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The Essentials

Frustrated with your skin? Get "clear" on how to manage it.

Do you find it difficult to get clear skin? If you are struggling with acne or blemishes, you may have skin that is dry, oily, or a combination of the two! Ugh! Now what? Read on to learn how best to take care of irritated skin - regardless if it's oily, dry or a combination of the two.
Frustrated with your skin? Get

It can be a challenge to get (and keep) clear skin. And, the methods vary depending on your skin type. Unfortunately, if you’re struggling with acne or blemishes, you can have skin that is dry, oily, or a combination of the two!

Read on for tips based on general skin type – and general tips at the end.

If you have oily skin…

Use the double-cleansing method

This is absolutely my TOP TIP FOR EVERYBODY – but especially if you have oily skin (or really dirty / sweat covered skin – think working in a dirty environment or a great workout)

Double-cleansing means you first cleanse with a wash-off oil cleanser (DHC has the best one on the market IMHO). Apply the cleanser to dry skin, massage all over your face and rinse off with warm water. Follow with a GENTLE cleanser of your choice. (The science behind oil cleansing is that the oil cleanser attracts the oil on your face and washes it all down the drain when you rinse it off). I cannot recommend this enough – it will truly, truly change how you cleanse your skin.

Wash your hair daily

If you have oily skin, you may also have an oily scalp. This excess oil can move to the face and encourage breakouts (think about breakouts you get along your hairline). Washing your hair each day may help control oil and reduce your breakouts.

Use a toner

If you have oily skin and are prone to acne, you may benefit from using a gentle toner to help unclog your pores. Products containing ingredients such as salicylic acid or glycolic acid may help balance the skin’s pH and keep the pores clear. (Essentially Haitos is launching a cleanser, toner, and moisturizer geared toward oily, acne-prone skin. Look for them coming out in March 2021.)

Always wear sunscreen

Oily skin may also be more reactive to sunlight. Wearing sunscreen during any exposure to sunlight may help reduce this reaction. However, it is important to find sunscreens without oil or other ingredients that will contribute to more clogged pores. Powder-based or zinc oxide-based sunscreens are a great option.

If you have combination skin…

Use the double-cleansing method

I’m not going to explain double-cleansing again (or how GAME CHANGING it is) – read the Cleansing section under Oily Skin.

Blotting papers are your best friend (or a good friend at least)

Use blotting papers on your oily spots to help temporarily balance combination skin and make it easier to manage. They may also stop sebum overproduction from leading to acne breakouts in your oily areas (typically forehead, nose and chin).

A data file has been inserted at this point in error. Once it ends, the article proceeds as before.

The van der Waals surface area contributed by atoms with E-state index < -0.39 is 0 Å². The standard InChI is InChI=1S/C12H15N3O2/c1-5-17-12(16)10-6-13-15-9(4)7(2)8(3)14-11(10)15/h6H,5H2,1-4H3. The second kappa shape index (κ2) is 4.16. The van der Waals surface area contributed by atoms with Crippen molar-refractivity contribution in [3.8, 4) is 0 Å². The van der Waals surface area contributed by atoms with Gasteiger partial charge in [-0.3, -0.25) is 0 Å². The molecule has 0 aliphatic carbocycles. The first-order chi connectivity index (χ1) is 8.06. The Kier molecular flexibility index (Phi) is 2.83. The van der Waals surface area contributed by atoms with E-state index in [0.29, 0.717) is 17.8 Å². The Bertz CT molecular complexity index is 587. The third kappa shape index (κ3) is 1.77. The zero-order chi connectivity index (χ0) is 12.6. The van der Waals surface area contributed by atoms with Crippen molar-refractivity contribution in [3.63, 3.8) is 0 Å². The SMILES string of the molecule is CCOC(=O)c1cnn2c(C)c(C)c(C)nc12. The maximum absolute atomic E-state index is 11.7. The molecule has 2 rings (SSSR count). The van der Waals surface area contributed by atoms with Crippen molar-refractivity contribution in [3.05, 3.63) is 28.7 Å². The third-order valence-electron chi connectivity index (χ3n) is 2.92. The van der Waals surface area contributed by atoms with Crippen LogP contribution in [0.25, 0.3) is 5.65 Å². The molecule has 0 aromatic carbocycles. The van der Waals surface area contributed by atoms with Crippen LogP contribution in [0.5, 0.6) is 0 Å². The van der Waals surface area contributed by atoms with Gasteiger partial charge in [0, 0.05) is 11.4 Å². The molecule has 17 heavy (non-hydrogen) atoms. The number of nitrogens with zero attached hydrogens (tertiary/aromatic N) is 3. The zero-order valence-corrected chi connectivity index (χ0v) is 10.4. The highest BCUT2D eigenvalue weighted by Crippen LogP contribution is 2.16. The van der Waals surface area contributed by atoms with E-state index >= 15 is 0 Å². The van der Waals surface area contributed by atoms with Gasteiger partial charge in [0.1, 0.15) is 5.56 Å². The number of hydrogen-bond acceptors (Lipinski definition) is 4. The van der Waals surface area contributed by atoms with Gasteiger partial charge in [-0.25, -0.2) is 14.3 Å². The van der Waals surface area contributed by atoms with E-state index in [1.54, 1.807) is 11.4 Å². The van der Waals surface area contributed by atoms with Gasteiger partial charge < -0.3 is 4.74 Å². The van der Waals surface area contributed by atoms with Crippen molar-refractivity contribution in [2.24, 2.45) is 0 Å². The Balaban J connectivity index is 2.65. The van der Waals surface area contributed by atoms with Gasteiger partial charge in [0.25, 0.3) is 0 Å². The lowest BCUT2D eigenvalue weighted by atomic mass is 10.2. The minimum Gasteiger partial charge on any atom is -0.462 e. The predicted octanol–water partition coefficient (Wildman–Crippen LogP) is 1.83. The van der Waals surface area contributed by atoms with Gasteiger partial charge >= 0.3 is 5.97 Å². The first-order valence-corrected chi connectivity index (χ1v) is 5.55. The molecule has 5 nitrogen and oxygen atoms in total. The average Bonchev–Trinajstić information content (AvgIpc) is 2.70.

Use a toner only on oily areas

For the same reasons stated in the Oily Skin section, use a toner with salicylic acid or glycolic acid – it may help balance the skin’s pH and keep your pores clear. 

Again, always wear sunscreen

But unfortunately, you may need to use two different ones depending how “combination” your combination skin is – one for the oily areas (see recommendations above) and another for your dry areas. However, sunscreen texture and absorbability has improved immensely over the past few year, so you may be able to find one to meet your needs.

If you have dry skin…

Find a gentle moisturizer

Moisture is essential for your dry skin, but it is important to find a source of moisture that does not clog your pores (i.e. heavy and film-forming). You may find that your skin responds well to natural oils, such as argan oil, olive oil, or coconut oil. Check out Essentially Haitos’ Ten+ Nourishing Oil – it absorbs like a dream, does not leave your face “oily”, improves texture – and if it’s not enough on your stubborn dry patches, throw a cream moisturizer on top. Either way, your skin will benefit from all nutrients it contains.

Use gentle washes (ahem – double cleansing method)

Once again, I swear by oil-cleansing. If you have dry skin, an oil cleanser may be all you need. It dissolves dirt, makeup, and oil – all without stripping moisture from your skin. You can still follow with a very gentle, creamy cleanser if you’d like.

General skin care tips…

Avoid popping pimples (as tempting as it may be)

A pimple indicates trapped oil, sebum, and bacteria. It is also a sign that the body’s natural healing mechanism is working (so a pimple is a good thing???)

Popping pimples actually disrupts this healing process. Additionally, the released liquids expose the surrounding skin to similar bacteria, increasing the risk of additional pimples forming. The exposed pimple may also lead to permanent scarring.

Wash twice daily, and again after sweating

The American Academy of Dermatology recommends that you wash twice daily and then again after sweating. (Leaving sweat on the skin and allowing it to dry can make acne worse.)